STORY OF: The secret to Centenarian Fred Wright's long life
SITTING in his lounge room having a chat about his 100th birthday milestone, Fred Wright was quick to whip out his recently renewed drivers licence.
It was evidence that the Hervey Bay resident and his wife Joan, 98, have no plans of slowing down any time soon.
The two still live in their own home, Fred still drives to the shops and walks their beloved terrier and guard dog Roxey alongside his scooter every day.
Other than some help from their good friends at Feros Care, the two are proud to live independently.
The couple has been married for 77 years and they say there's still plenty more good years to come.
"It's hard to look back and remember all those things from the beginning, it's amazing," Joan said.
"It just goes by so quickly."
Frederick Harold Wright was born on February 4, 1919, on the Isle of Wight, a small island off England's south coast.
His family was made up of his parents George and Daisy and younger brother Norman.
Fred attended Pading Council School and furthered his study at technical college to become an electrical engineer.
He met his adored wife Joan in 1941 and that's where the real adventure began.
Longing for some excitement outside of the small island, Fred joined the military and served with the British Army during World War II.
Because of his posting the two were fortunate enough to see most of the world.
They travelled through India, Central and East Africa and throughout Europe, including Austria and Russia.
"In Italy I was injured and spent months in hospital recovering from a leg injury," Fred said.
Fred's work installing VHF radio with British Telecom also took them to India, Pakistan and Central and East Africa, with a large portion of the posting being in the midst of the Mau Mau rebellion in Kenya.
"It was definitely one of the highlights of our life," Fred said.
"It (East Africa) is 8000 feet above sea level and it was very nice but that's where all the Molo Boys were, we were right in the middle of it and we were armed but we never had to use them.
"I think it helped to know the language."
The two then moved to Australia, where Fred started an engineering business.
They never returned to England.
On the Gold Coast, Fred was treasurer in the Liberal-Democrat Party, he was a long-serving Lions International member at the Camp Hill Club and was a Freemason for about 40 years, reaching the 18th Degree at the Red Lodge in Mount Gravatt.
If it wasn't for a bout of shingles at the age of 80, Fred would have kept going.
"The thing about it was I couldn't wear the regalia for the Red Lodge because of the shingles so I had to give it away," Fred said.
"I was very keen on the Freemasonary."
In his younger days, Fred dabbled in football and boxing and was a keen musician, having played the trumpet and violin in an orchestra.
He was also a reluctant but avid ballroom dancer.
"My wife told me to get rid of the instruments and learn to dance so that's what I did," Fred said with a laugh.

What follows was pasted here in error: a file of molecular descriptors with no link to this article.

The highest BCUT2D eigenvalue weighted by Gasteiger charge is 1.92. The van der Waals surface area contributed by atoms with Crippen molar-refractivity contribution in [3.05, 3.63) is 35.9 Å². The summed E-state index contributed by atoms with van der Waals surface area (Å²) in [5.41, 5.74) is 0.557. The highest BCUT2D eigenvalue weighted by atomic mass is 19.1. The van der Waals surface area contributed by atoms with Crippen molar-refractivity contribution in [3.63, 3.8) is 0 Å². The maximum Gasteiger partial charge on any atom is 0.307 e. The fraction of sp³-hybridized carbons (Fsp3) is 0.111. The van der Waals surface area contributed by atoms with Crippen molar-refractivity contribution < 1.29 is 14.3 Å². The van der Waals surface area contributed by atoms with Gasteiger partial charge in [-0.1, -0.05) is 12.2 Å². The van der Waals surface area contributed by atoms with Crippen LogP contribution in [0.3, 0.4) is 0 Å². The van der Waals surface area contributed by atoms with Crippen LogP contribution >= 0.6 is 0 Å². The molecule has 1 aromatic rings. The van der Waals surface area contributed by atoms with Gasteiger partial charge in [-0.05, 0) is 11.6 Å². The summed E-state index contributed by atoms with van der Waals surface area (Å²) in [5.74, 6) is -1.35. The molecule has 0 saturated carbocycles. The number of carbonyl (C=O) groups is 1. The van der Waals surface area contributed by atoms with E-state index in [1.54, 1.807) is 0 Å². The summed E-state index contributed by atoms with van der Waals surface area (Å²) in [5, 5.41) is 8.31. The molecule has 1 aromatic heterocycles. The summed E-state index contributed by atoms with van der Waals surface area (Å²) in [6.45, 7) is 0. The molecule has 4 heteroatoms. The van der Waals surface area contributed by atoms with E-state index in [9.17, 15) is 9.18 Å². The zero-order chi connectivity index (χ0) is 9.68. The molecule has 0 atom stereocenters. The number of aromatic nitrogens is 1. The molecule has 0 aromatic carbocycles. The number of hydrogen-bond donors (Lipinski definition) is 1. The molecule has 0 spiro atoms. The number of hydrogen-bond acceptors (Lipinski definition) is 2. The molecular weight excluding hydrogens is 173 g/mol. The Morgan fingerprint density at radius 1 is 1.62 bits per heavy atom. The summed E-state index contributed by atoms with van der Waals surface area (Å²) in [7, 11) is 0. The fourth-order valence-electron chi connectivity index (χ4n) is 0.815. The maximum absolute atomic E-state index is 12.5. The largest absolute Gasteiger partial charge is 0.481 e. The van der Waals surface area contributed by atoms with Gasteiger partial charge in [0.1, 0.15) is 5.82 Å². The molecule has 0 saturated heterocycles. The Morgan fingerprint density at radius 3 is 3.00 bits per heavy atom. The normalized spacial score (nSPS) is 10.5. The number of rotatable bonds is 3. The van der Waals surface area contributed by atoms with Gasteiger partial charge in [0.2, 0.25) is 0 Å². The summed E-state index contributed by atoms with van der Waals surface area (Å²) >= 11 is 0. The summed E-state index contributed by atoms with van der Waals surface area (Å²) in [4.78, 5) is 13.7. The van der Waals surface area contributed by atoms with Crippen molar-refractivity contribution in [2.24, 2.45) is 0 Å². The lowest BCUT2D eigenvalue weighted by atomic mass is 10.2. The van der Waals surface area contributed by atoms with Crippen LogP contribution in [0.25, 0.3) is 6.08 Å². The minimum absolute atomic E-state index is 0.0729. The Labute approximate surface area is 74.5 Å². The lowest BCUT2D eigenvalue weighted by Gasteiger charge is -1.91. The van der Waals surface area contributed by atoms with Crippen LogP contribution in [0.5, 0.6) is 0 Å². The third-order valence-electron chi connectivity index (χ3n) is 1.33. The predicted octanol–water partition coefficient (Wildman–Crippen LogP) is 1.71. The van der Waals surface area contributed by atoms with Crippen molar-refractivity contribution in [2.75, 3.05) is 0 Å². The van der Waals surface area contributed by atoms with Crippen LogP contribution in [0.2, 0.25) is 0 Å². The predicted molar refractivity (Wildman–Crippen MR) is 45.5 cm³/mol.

"We used to do a bit of ballroom dancing. We never competed, it was just for fun."
In their later years the two fell in love with sailing their 36-foot yacht named Elation. They still love driving down to the Hervey Bay foreshore to watch the yachts go by.
"We did a lot of sailing and we had our own yacht. We sailed very frequently with Royal Queensland," Fred said.
"Hervey Bay is a fabulous place to sail in."
Joan and Fred had two sons, Terry - who lives in Hervey Bay - and their late son Geoffrey who they tragically lost last year at just 68.
While the couple has always been strong, Joan said the loss of their son was undoubtedly the toughest time in their life.
"It was a dreadful blow when we lost our son.
"Everybody loved him and anybody that needed help, he was there.
"He was very clever and very kind."
Despite their terrible loss, both Fred and Joan agree that staying active, having a good sense of humour and keeping a positive outlook on life has been a key ingredient to staying young at heart.
Besides Fred's bout of shingles and the odd cough and cold, the two have always been in good health.
They also still enjoy a drop of gin at night.
But the biggest thing, said Joan, is putting good wholesome home-made meals on the dinner table.
"Joan doesn't like my cooking," Fred said with a laugh.
"We look after one another and I see that he's fed well, that's a big secret," Joan said.
"We like our own cooking. We cook a lot and I make mince pies and that sort of thing. I pay great attention to great home cooked food and that's a good basis of feeding the body properly, and I think that's a big thing for keeping you going.
"There's only one take-away we go for and that's fish and chips, but just occasionally."
That was almost certainly the meal the two enjoyed at Fred's 100th birthday celebrations, surrounded by family and friends at the Hervey Bay RSL on Monday night.
The hearty centenarian was also honoured by council with a tree planting at the Botanic Gardens on Monday.
Of course, a very independent Fred helped dig the hole and moved the tree into place.
Fred is still waiting patiently for his letter from the Queen.